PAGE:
Educational Philosophy, Home Education

Encountering Opposing Ideas: A Catholic Reads Westward Ho!

February 22, 2016 by Kathy Wickward
[dropcap]I[/dropcap] am not a fan of the book, Beautiful Girlhood by M. Hale. The author comes across like a chiding great aunt, who has long forgotten what it’s like to be a girl herself, priggishly declaring that girls don’t have the perspective to know what is good for them. She may be right, but she is a dreadful companion. The book’s saving grace is a chapter called “Making Friends of Books” containing this sage observation: “What is true of personal friendships is also true of book friendships.”

While we who educate our children at home can’t choose our children’s friends, we try as much as possible to associate with families who share our basic values. In the same way, we surround our children with books that reflect who we are, and who we want our children to become. We want those books to teach them what we ourselves know, what we ourselves believe, and perhaps those things we once knew but have since forgotten.

As our children mature, they will inevitably encounter people who don’t believe as we do, and yet they may find enough in their shared humanity to form a basis for a friendship. Think for a moment of our own relationships. As adults, we have a wide variety of associations, and like the late Justice Antonin Scalia and Justice Ruth Bader Ginsburg, it is not impossible to develop close friendships with those who hold fundamentally different positions from us. The same is true of books.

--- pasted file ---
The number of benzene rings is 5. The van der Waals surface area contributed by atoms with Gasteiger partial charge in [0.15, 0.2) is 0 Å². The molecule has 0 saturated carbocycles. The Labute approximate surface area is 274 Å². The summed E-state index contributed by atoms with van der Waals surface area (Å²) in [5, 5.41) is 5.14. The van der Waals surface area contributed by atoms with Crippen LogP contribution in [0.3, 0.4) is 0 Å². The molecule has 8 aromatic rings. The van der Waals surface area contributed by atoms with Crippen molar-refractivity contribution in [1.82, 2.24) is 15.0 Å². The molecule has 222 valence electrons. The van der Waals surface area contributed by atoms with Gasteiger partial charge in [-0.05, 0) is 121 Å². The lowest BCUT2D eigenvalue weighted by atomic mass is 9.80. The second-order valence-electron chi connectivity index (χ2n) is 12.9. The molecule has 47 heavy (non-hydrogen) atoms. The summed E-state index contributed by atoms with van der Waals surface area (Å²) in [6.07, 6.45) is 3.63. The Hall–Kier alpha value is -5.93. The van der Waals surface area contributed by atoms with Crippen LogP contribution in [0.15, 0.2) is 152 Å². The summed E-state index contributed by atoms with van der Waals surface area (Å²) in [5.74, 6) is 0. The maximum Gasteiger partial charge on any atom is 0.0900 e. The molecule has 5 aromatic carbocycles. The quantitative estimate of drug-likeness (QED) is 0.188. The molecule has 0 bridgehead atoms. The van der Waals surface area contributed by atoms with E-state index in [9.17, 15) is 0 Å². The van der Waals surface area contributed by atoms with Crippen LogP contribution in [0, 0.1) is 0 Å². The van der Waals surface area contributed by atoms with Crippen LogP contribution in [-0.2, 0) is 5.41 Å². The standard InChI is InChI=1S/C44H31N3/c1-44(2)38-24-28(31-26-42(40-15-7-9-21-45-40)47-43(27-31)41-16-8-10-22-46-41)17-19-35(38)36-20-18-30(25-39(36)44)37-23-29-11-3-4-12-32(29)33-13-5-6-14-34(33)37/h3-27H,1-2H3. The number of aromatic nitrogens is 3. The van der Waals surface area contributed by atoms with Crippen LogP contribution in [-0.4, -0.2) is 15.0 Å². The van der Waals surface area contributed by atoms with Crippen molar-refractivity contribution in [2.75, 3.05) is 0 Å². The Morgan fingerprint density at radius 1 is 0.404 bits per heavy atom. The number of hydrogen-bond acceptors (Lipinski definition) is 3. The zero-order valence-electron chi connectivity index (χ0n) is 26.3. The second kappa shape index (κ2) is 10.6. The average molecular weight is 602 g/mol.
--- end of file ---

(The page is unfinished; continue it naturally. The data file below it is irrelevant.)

Why one mom decided to expose her homeschooled daughter to opposing views ... and why you might want to do likewise.

We are a Catholic family. My daughter was 14 when we started Year 8 of AmblesideOnline. As Year 8 covers the Reformation, it wasn’t surprising that the literature selections would include Kingsley’s Westward Ho!, a novel that contains ideas like this:

And now began that great sea-fight which was to determine whether Popery and despotism, or Protestantism and freedom, were the law which God had appointed for the half of Europe, and the whole of future America. (Kingsley, Charles. Westward Ho!, or, the voyages and adventures of Sir Amyas Leigh, Knight, of Burrough, in the county of Devon, in the reign of her most glorious majesty Queen Elizabeth, Kindle Locations 9320-9322).

and this:

But in justice be it said, all this came upon Eustace, not because he was a Romanist, but because he was educated by the Jesuits. Had he been saved from them, he might have lived and died as simple and honest a gentleman as his brothers… (Locations 945-947).

Ouch! Why would I give that to my daughter to read?